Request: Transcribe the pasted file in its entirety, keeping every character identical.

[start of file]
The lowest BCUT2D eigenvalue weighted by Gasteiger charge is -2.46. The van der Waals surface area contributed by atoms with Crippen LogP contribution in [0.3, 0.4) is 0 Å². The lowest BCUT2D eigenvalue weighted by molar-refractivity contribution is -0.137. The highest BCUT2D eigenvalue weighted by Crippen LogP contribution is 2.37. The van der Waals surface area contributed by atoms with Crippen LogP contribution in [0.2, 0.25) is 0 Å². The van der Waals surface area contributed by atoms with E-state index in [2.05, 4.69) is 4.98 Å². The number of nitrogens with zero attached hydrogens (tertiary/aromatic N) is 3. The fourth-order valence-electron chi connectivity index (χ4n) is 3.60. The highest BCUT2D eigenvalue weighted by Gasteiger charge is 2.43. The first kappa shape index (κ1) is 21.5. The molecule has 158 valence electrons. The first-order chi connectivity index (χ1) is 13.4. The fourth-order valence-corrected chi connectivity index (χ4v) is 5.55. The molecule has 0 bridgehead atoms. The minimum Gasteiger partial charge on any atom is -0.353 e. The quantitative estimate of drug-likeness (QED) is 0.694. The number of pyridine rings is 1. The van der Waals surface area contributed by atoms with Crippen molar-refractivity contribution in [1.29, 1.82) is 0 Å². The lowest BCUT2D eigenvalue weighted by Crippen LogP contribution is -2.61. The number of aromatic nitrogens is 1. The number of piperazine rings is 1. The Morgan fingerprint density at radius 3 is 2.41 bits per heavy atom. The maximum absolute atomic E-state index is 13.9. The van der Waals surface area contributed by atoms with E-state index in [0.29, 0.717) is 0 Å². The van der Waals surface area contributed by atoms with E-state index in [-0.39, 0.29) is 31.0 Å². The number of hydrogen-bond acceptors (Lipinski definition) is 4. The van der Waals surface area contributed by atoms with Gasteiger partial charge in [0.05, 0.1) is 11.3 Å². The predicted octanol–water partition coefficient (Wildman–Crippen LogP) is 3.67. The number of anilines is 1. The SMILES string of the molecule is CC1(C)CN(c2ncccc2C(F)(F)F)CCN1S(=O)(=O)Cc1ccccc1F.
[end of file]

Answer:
The lowest BCUT2D eigenvalue weighted by Gasteiger charge is -2.46. The van der Waals surface area contributed by atoms with Crippen LogP contribution in [0.3, 0.4) is 0 Å². The lowest BCUT2D eigenvalue weighted by molar-refractivity contribution is -0.137. The highest BCUT2D eigenvalue weighted by Crippen LogP contribution is 2.37. The van der Waals surface area contributed by atoms with Crippen LogP contribution in [0.2, 0.25) is 0 Å². The van der Waals surface area contributed by atoms with E-state index in [2.05, 4.69) is 4.98 Å². The number of nitrogens with zero attached hydrogens (tertiary/aromatic N) is 3. The fourth-order valence-electron chi connectivity index (χ4n) is 3.60. The highest BCUT2D eigenvalue weighted by Gasteiger charge is 2.43. The first kappa shape index (κ1) is 21.5. The molecule has 158 valence electrons. The first-order chi connectivity index (χ1) is 13.4. The fourth-order valence-corrected chi connectivity index (χ4v) is 5.55. The molecule has 0 bridgehead atoms. The minimum Gasteiger partial charge on any atom is -0.353 e. The quantitative estimate of drug-likeness (QED) is 0.694. The number of pyridine rings is 1. The van der Waals surface area contributed by atoms with Crippen molar-refractivity contribution in [1.29, 1.82) is 0 Å². The lowest BCUT2D eigenvalue weighted by Crippen LogP contribution is -2.61. The number of aromatic nitrogens is 1. The number of piperazine rings is 1. The Morgan fingerprint density at radius 3 is 2.41 bits per heavy atom. The maximum absolute atomic E-state index is 13.9. The van der Waals surface area contributed by atoms with E-state index in [0.29, 0.717) is 0 Å². The van der Waals surface area contributed by atoms with E-state index in [-0.39, 0.29) is 31.0 Å². The number of hydrogen-bond acceptors (Lipinski definition) is 4. The van der Waals surface area contributed by atoms with Gasteiger partial charge in [0.05, 0.1) is 11.3 Å². The predicted octanol–water partition coefficient (Wildman–Crippen LogP) is 3.67. The number of anilines is 1. The SMILES string of the molecule is CC1(C)CN(c2ncccc2C(F)(F)F)CCN1S(=O)(=O)Cc1ccccc1F.